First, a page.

Report of the Secretary, Local Committee, Strathcona Trust  133
Report of the Commission on " Education of Soldiers' Dependent Children Act"__ 134 JJ 8
PUBLIC SCHOOLS REPORT, 1947-48.
STATISTICAL RETURNS.
Number of Pupils enrolled by Type of School-
Distribution of Pupils by Grade and Sex	
Page.
  9
  10
Distribution of Teachers and Pupils according to Different Classes of Schools  10
Teachers' Certificates  11
Comparison of Enrolment and Expenditure for Public Education  11
Comparison of Enrolment and Cost per Pupil to Provincial Government  12
Cost per Pupil on Various Bases fpr the School-year 1947-48  13
Children of Foreign Parentage  14
Number of School Districts  14
Number of High Schools, Divisions, Teachers, and Pupils in each District  15
Number of Junior-Senior High Schools, Divisions, Teachers, and Pupils in each
District	
     16
Number of Junior High Schools, Divisions, Teachers, and Pupils in each District....    16
Number of Superior Schools, Divisions, Teachers, and Pupils in each District     17
Number of Elementary-Senior High Schools, Divisions, Teachers, and Pupils in
each District     18
Number of Elementary-Junior High Schools, Divisions, Teachers, and Pupils in
each District     19
Number of Elementary Schools, Divisions, Teachers, and Pupils in each District _____ 19
Number of Schools, Teachers, and Pupils in each Type of School  21
Teachers' Salaries by Type of School  21
Classification of Teachers' Salaries  22
Expenditure for Education for School-year 1947-48 by Provincial Government  23
Expenditure for Education for School-year 1947-48 by School Districts  24
Summary of Enrolment and Average Daily Attendance by Schools in the Various
School Districts  137
Recapitulation of Enrolment by Sex and Grades   172
List of Teachers by District and Type of School, showing Salaries  173   Report of the Superintendent of Education, 1947-48.
Education Office,
Victoria, B.C., February, 1949.
To the Honourable W. T. Straith, K.C.,
Minister of Education.
Sir,—I beg to submit herewith the Seventy-seventh Annual Report of the Public
Schools of British Columbia for the school-year ended June 30th, 1948.
ENROLMENT.
The enrolment in the schools of the Province increased during the year from
137,827 to 146,708, and the average daily attendance increased from 121,334 to 129,859.
The percentage of regular attendance was 88.51.
The number of pupils enrolled in the various classes of schools is shown hereunder:—
Type of School.
Number of Pupils enrolled.
Municipal.
Large
Municipal.
Large
Rural.
Rural.
Total.
8,383
6,087
3,481
5,170
12,546
1,390
1,508
4,146
1,402
42,656
358
3,111
13,911
21,744
4,871
1,182
5,087
11
12,636
61
199
2,751
9,432
1,464
35,447
2,877
Elementary schools	
383
91,122
Totals	
54,862
68,818
22,385                     643
1
146,708
In addition to the numbers given above, there were enrolled in the—
High Correspondence School classes, regular students (exclusive of the 2,167 officially registered in high, superior, or
elementary schools) 	
Elementary Correspondence School classes, regular students
Pupils  receiving  instruction   under  section   13   (g)   of  the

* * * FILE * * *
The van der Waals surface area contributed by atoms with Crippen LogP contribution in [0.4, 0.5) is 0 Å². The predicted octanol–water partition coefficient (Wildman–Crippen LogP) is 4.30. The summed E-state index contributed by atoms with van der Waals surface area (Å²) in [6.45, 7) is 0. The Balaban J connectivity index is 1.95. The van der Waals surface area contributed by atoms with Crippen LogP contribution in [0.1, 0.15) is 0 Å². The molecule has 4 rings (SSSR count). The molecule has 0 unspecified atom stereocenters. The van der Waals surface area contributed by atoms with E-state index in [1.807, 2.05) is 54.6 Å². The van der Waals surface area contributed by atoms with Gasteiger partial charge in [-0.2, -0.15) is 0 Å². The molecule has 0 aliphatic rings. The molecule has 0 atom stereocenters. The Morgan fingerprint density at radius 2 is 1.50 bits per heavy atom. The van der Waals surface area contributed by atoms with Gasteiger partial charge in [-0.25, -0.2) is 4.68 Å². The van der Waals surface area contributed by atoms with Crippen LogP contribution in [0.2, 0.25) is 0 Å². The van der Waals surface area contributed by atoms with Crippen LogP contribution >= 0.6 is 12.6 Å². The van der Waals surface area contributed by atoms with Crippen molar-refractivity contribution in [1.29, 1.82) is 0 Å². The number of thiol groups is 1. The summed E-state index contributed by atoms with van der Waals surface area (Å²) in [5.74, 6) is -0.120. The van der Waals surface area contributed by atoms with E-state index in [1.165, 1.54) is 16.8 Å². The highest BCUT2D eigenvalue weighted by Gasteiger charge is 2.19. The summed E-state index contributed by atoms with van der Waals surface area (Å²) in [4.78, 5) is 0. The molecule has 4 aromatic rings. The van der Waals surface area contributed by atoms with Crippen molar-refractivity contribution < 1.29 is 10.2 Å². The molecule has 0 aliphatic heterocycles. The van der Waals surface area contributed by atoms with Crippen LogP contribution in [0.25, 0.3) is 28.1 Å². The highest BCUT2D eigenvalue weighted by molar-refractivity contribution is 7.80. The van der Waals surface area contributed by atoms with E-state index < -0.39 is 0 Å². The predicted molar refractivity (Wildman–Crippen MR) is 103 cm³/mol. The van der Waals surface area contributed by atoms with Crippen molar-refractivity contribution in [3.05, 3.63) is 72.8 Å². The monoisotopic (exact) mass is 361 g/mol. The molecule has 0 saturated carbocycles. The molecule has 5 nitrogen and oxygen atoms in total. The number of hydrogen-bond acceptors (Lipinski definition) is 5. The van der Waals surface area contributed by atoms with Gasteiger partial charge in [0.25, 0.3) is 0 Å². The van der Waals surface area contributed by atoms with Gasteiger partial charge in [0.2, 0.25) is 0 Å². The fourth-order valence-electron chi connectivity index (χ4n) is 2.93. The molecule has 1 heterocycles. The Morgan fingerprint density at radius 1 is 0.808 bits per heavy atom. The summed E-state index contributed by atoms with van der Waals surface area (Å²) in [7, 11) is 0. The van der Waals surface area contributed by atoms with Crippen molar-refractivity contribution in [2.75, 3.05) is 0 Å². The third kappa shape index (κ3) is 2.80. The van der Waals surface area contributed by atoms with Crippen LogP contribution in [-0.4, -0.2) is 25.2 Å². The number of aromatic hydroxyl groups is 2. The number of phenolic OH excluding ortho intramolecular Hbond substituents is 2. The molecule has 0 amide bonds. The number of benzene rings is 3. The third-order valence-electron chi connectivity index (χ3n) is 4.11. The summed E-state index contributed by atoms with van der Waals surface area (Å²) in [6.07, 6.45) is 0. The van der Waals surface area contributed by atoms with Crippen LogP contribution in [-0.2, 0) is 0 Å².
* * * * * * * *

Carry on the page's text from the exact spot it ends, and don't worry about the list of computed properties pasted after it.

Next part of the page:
" Public Schools Act "	
1,269
1,536
39
2,844
Adult education—
Classes under the Canadian Vocational Training Programme   8,411
Night-schools  13,746
Vancouver School of Art  968
Vancouver School of Navigation  207
High Correspondence School (adults only)  2,078
Elementary Correspondence School (adults only)  1,333
Recreational and Physical Education Classes  19,283
Carried forward   48,870
9 JJ 10
PUBLIC SCHOOLS REPORT, 1947-48.
Brought forward	
Adult education—Continued.
Summer School of Education (1947 session) _
Normal School, Vancouver	
Normal School, Victoria	
Victoria College	
  48,870
  1,027
  274
  148
  488*
University of British Columbia  9,374+
60,181
* Includes special winter and spring sessions, and an enrolment of 10 in special evening class for teachers,
t Includes special winter and spring sessions, but does not include enrolment of 1,781 in summer session.
DISTRIBUTION OF PUPILS BY GRADE AND SEX.
The following table shows the number of boys and girls enrolled in each grade for
the year 1947-48:—
Grade.
Boys.
Girls.
Total.
508
9,600
8,556
7,647
7,492
7,009
6,429
6,360
5,745
5,015
4,035
3,120
2,397
629
479
8,589
7,569
7,200
7,015
6,580
6,332
6,266
5,756
5,296
4,646
3,478
2,573
387
987
Grade I	
18,189
Grade II	
16,125
Grade III	
14,847
14,507
Grade IV	
Grade V	
13,589
12,761
Grade VI	
Grade VII                 	
12,626
11,501
10,311
8 681
Grade VIII	
Grade IX	
Grade X	
Grade XI            	
6,598
4,970
Grade XII	
Grade XIII	
1,016
Totals	
74,542
72,166
146,708
DISTRIBUTION OF TEACHERS AND PUPILS ACCORDING TO THE
DIFFERENT CLASSES OF SCHOOLS.
The number of teachers employed in the different classes of schools, the number of
pupils enrolled in each class of school, and also the average number of pupils per teacher
are shown in the following table:—
Type of School.
Number of Teachers.
Grade.
Special
Instructors.
Total.
Total
Pupils
Enrolled.
Percentage
of
Total
Enrolment.
Average
Enrolment
per Grade
Teacher.
Senior high schools	
Junior-senior high schools	
Junior high schools	
Superior schools	
Elementary-senior high schools.
Elementary-junior high schools.
Elementary schools	
Unclassified	
Totals	
434
665
143
102
312
89
2,724
4,469
155
212
50
20
18
126
66
589
877
193
102
332
107
2,850
66
13,911
21,744
4,871
2,751
9,432
2,877
91,122
5,116
146,708
9.48
14.82
3.32
1.88
6.43
1.96
62.11
100.00
32.05
32.70
34.06
26.97
30.23
32.32
33.45
32.83 REPORT OF SUPERINTENDENT.
JJ 11
TEACHERS' CERTIFICATES.